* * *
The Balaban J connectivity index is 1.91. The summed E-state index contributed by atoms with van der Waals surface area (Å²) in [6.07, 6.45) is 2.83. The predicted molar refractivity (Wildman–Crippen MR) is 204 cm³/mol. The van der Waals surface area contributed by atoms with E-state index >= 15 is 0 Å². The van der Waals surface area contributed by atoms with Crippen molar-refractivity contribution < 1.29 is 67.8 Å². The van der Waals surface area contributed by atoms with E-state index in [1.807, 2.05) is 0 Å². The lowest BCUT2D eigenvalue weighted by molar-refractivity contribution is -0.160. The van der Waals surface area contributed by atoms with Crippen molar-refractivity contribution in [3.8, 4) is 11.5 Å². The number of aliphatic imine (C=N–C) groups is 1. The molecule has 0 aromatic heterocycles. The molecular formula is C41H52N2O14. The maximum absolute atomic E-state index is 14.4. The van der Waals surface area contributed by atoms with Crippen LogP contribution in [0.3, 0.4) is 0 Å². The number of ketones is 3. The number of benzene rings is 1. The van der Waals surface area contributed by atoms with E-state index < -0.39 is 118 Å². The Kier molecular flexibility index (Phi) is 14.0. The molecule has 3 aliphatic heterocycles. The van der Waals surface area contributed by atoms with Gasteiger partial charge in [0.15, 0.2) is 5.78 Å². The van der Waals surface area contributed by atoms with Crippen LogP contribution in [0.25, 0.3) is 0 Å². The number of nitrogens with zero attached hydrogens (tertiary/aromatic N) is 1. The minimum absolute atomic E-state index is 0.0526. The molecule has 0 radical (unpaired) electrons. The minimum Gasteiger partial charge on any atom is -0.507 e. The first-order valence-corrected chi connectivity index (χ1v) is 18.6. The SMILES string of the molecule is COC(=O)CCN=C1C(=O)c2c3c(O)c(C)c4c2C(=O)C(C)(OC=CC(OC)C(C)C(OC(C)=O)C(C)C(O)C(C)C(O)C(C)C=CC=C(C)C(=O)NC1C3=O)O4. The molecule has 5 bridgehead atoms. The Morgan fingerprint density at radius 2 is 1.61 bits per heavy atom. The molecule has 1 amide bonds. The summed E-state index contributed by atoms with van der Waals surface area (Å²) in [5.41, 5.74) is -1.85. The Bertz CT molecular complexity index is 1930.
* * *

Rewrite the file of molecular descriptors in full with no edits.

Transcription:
The Balaban J connectivity index is 1.91. The summed E-state index contributed by atoms with van der Waals surface area (Å²) in [6.07, 6.45) is 2.83. The predicted molar refractivity (Wildman–Crippen MR) is 204 cm³/mol. The van der Waals surface area contributed by atoms with E-state index >= 15 is 0 Å². The van der Waals surface area contributed by atoms with Crippen molar-refractivity contribution < 1.29 is 67.8 Å². The van der Waals surface area contributed by atoms with E-state index in [1.807, 2.05) is 0 Å². The lowest BCUT2D eigenvalue weighted by molar-refractivity contribution is -0.160. The van der Waals surface area contributed by atoms with Crippen molar-refractivity contribution in [3.8, 4) is 11.5 Å². The number of aliphatic imine (C=N–C) groups is 1. The molecule has 0 aromatic heterocycles. The molecular formula is C41H52N2O14. The maximum absolute atomic E-state index is 14.4. The van der Waals surface area contributed by atoms with Crippen LogP contribution in [0.3, 0.4) is 0 Å². The number of ketones is 3. The number of benzene rings is 1. The van der Waals surface area contributed by atoms with E-state index < -0.39 is 118 Å². The Kier molecular flexibility index (Phi) is 14.0. The molecule has 3 aliphatic heterocycles. The van der Waals surface area contributed by atoms with Gasteiger partial charge in [0.15, 0.2) is 5.78 Å². The van der Waals surface area contributed by atoms with Crippen LogP contribution in [0.25, 0.3) is 0 Å². The number of nitrogens with zero attached hydrogens (tertiary/aromatic N) is 1. The minimum absolute atomic E-state index is 0.0526. The molecule has 0 radical (unpaired) electrons. The minimum Gasteiger partial charge on any atom is -0.507 e. The first-order valence-corrected chi connectivity index (χ1v) is 18.6. The SMILES string of the molecule is COC(=O)CCN=C1C(=O)c2c3c(O)c(C)c4c2C(=O)C(C)(OC=CC(OC)C(C)C(OC(C)=O)C(C)C(O)C(C)C(O)C(C)C=CC=C(C)C(=O)NC1C3=O)O4. The molecule has 5 bridgehead atoms. The Morgan fingerprint density at radius 2 is 1.61 bits per heavy atom. The molecule has 1 amide bonds. The summed E-state index contributed by atoms with van der Waals surface area (Å²) in [5.41, 5.74) is -1.85. The Bertz CT molecular complexity index is 1930.